This year I was able to put aside the traditional festivities that go along with this holiday and truly focus on what I am thankful for.  And this year, that list is quite extensive.  Every morning for the past three months I have woken up in South Sudan--a reality that has yet to sink in fully.  I am so grateful for the opportunity to actually live out my dream and passions at the age of 22.  I am thankful that I get to spend all day, every day with the most amazing kids I have ever met.  We sing and dance, make up the most ridiculous handshakes, play football, and just joke around.  I am thankful that every day these relationships are getting deeper and more meaningful, and  our conversations are slowly changing from small talk about the day to really getting to know the kids and their hopes and dreams.  I am grateful that I get to bandage the biggest and nastiest wounds on the cutest little kids.  Every day I have a line of kids who come to the hospital during their break at school to get their wounds cleaned and bandaged.  It is truly amazing to clean those same wounds every single day and see how they gradually get smaller and smaller.  

The most amazing site partners!
I am thankful that it is completely acceptable to pick up random babies and just cuddle with them and love on them-at least the ones who don't scream in terror as soon as they lay eyes on me.  I am grateful for the opportunity to teach.  It has been an adventure, but this week I successfully completed my first term of teaching.  There were many ups and downs, struggles and joys, but at the end of the day, I honestly love each one of my students no matter if they chased me with lizards during class or decided to dance on their desk in the middle of an exam.  I'm convinced they teach me so much more than I actually teach them.  I am eternally grateful for the three incredible ladies I get to share this experience with.  I have the most amazing site partners I could ever ask for-Grace, Cait, and Ariel.  Although Grace and Cait leave in a few short days, I definitely will cherish the months we did spend together.  They made my transition here so smooth and all three have been the best support during my time so far.  Who else knows how I feel better than those who are going through the same exact thing!?  And I am grateful, also, for the support of so many family members and friends in the States.  Every week, I get messages and emails from people at home.  Even though they are half a world away, their words of encouragement and advice are invaluable.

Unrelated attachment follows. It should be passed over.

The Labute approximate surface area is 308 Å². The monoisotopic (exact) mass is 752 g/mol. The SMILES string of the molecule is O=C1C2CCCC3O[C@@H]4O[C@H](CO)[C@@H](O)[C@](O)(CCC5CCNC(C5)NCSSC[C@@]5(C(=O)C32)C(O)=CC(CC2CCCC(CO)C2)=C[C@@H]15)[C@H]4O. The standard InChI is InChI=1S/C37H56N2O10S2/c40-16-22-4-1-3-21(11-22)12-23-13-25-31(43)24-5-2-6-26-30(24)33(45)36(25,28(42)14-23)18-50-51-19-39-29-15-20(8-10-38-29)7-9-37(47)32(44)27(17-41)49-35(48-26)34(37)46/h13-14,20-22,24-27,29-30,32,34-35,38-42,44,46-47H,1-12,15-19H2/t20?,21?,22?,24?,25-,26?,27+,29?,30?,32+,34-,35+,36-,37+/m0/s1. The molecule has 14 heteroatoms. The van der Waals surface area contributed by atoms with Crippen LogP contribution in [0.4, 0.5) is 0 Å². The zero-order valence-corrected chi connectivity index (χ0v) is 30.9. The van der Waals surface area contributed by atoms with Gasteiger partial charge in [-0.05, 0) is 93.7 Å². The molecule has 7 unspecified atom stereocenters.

Waiting for me outside my door
I am thankful that I can't walk one hundred feet without it taking under ten minutes.  I am greeted by both little and not-so little kids holding out their hands  with huge smiles painted on their faces.  I am grateful that I don't have any privacy whatsoever, although at times it may seen annoying.  The kids know where my room is, and if they see my shoes sitting outside they will scream my name until I come outside to greet them.  It always makes me smile when I am sitting in my room and all the sudden I have an entourage outside my door.  And I am grateful that I get to end each day by saying the rosary surrounded by teenage boys.  I mean, where else in the world would you find this?  

The list goes on and on.  Although this Thanksgiving was completely different than any other Thanksgiving I have experienced, it was different in such a great way.  As I was sitting down in the 90 degree heat eating the hot porridge with my bare hands, I couldn't help but smile thinking about the incredible life that God has laid out for me and for the blessings he showers down on me each day.  I thank God each day, and especially this Thanksgiving, for these and the many other amazing blessings and for His guidance through this journey so far.  

Monday, November 4, 2013

Under the African Sky

I am always amazed at how God speaks to me through the way He paints the sky.  There is just something about a sunrise and sunset, big fluffy clouds, or the bright blue sky that always reminds me that God is right by my side.  

Each morning I wake up and open my door to the most gorgeous orange and pink filled sky.  And every night as we say the rosary outside, I see the sun setting as it paints bold colors across the sky.  Each sunrise and sunset just as breathtaking and picturesque as the one before-each a sign of God's love and presence.  

Many of you know that I have a thing for sunsets, and so I am sure you can imagine that my camera roll is quickly filling up with pictures trying to capture a mere glimpse of the sky's true beauty.  

The first day I arrived in Juba, I was outside playing with the kids when I saw the sun begin to set and emit it's bright colors as the day came to an end.  I immediately grabbed my camera and tried to capture the moment.  

One of the kids came up to me and said, "Sister, you don't have the sun where you are from?"  I was confused at the question, but then explained that we do have the sun.  He said, "But you are taking a photo like you have never seen the sun before."  I just laughed and then told him my love for sunsets.  He laughed as well, but I am sure he thought I was crazy!  

As the photos keep piling up on my camera, I thought it would be a great chance to share with you all a few pictures of the gorgeous African Skies during my first two months in South Sudan.  Enjoy! 

Sunday, October 20, 2013

The Meaning of Mission